Which for virtualization?

airbornflghtairbornflght Houston, TX
edited December 2007 in Hardware
If I was to pick a processor for virtualizing would the Q6600 or E6850 be a better pick? And would it be better to run windows as the host and linux/unix virtualized or the other way around?

Comments

  • LeonardoLeonardo Wake up and smell the glaciers Eagle River, Alaska
    edited December 2007
    I don't see how it would any difference with respect to virtualization between the two processors. The Q6600 would give you an advantage on multithreaded applications, but only if the threading was 4X. If you were multitasking very heavily, the Q would probably be superior.

    I have no advice for you concerning host vs. virtualized installations.
  • ThraxThrax Professional Shill, Watch Slut, Mumble Hivemind Drone Austin, TX
    edited December 2007
    Obviously a quad is going to be better at virtualization...
  • airbornflghtairbornflght Houston, TX
    edited December 2007
    I didn't know if virtualization supported multithreading or if you just designated a core to a processor.

    I'm thinking of getting a Q6600 and hoping of hitting 3.2
  • LeonardoLeonardo Wake up and smell the glaciers Eagle River, Alaska
    edited December 2007
    If you have a good CPU cooler and an overclocking motherboard, 3.2GHz is a cakewalk. A lot of people are getting 3.0 with the stock Intel heatsink. But when you are ready to overclock, open a new thread and we'll pounce on it to give you help. In fact, you could open a thread today and let us know your intentions for parts.
  • JBJB Carlsbad, CA
    edited December 2007
    VM ware lets you allocate a number of cores to your virtual environment. If you had a quad core you could allocate 2 cores to the virtual OS and leave 2 for your main OS.
  • kryystkryyst Ontario, Canada
    edited December 2007
    The number of cores doesn't matter so much as the speed of the cores in this case. I'd say go with a faster dual core over a slower clocked quad core. The real big factor for virtualization is in the ram, more is better.

    As for which way to do it. It depends on what abilities you want to run on your core system. If you have windows as your core OS then you have a fully functioning windows, with all the graphic abilities (ie DX) working. So if you want to be able to play games, then you want windows as your core OS. If you want to be running several virtual machines at once then you want your core OS to be as lean as possible in that case you want linux to be your primary OS since you can run a stripped down version of linux as your core and then give more over to the virtual machines.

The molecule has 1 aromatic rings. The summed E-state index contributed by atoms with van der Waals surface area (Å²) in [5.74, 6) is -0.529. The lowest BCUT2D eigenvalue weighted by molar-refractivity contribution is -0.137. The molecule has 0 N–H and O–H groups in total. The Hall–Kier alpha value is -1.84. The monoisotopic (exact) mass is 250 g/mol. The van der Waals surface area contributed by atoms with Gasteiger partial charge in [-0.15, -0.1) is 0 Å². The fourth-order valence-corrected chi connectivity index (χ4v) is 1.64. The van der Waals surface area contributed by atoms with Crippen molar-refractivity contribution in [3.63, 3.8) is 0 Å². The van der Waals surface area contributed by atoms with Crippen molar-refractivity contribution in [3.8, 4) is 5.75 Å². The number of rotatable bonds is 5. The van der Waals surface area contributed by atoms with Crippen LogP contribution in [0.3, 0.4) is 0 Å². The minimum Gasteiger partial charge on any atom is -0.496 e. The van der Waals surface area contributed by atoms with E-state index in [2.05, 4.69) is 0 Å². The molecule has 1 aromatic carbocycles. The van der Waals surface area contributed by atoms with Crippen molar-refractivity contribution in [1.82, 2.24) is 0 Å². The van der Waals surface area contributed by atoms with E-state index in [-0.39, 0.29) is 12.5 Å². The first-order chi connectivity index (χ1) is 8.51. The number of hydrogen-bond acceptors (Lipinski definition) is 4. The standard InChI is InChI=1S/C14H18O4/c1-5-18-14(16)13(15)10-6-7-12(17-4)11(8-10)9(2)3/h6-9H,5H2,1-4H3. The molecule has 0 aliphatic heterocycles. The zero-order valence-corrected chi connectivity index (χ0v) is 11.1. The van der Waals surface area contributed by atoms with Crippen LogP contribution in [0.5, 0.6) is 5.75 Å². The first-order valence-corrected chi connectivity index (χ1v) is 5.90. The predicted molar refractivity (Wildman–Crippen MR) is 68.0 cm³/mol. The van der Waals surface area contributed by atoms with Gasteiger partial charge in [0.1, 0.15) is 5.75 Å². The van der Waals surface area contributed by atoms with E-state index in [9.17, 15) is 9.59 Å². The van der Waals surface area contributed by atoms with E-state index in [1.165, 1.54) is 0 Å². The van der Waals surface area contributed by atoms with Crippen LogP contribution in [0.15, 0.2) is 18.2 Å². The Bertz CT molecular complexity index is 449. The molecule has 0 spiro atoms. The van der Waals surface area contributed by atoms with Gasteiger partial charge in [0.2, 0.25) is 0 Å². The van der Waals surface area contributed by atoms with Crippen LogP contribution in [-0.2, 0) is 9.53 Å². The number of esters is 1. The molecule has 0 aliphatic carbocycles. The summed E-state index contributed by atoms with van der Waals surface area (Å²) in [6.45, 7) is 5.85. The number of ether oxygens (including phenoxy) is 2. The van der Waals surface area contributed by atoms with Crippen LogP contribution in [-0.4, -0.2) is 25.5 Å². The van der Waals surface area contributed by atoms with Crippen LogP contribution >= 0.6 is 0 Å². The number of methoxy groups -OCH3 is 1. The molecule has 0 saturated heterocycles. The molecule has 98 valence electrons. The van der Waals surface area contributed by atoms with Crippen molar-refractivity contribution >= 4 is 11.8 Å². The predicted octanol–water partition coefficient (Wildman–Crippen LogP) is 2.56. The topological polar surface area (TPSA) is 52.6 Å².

So with all that in mind, I would imagine in your state you probably want to run windows as your primary OS and linux as your virtual machine. That way you can dabble in linux and linux in a virtual machine runs pretty good and you don't have to worry about the limited graphic abilities of vmware for linux.
  • edited December 2007
    I am using a q6600 for a VMware server box.
    host is debain.
    Guests are XP, 2003, debain, ubuntu, and Fedora.

    having gobs of ram is also important.

    I would post a pic right now but need to hit 5 first.
  • LeonardoLeonardo Wake up and smell the glaciers Eagle River, Alaska
    edited December 2007
    I'd say go with a faster dual core over a slower clocked quad core.
    This post is both for kryyst and dvlhntr. OK, I understand the importance of clock speed, but what about processor cache. How does it play into this? The Q6600 has massive cache - 8MB L2.
  • edited December 2007
    depends somewhat on the application(s). some things are more sensitive to it than others (intel boxes typically need a larger cache due to their off die memory controller... otherwise they bottle neck faster under highly memory sensitive apps. thankfully Intel usually provides a large cache. the 45nm ones will have 12mb IIRC) what are you planning on running on the guests and host? what virtualization route are you planning on going? how many and what OS guests at once?

    VMware server scales pretty well across cores. and then it would come down to what apps are running on the guests and how well they scale. sure the biggest bang comes from moving from 1 core to 2. moving from 2 to 4 sometimes is a point of diminishing returns for some people.

    I still vote for the q6600, unless the host is also going to be a gaming box in which case clock speed becomes a more important factor. (few games scale *that* well, but they are getting there)... even so if you are willing to OC, hitting 3ghz on a q6600 is not uncommon.

    they both have VT support, which helps out a bit :)
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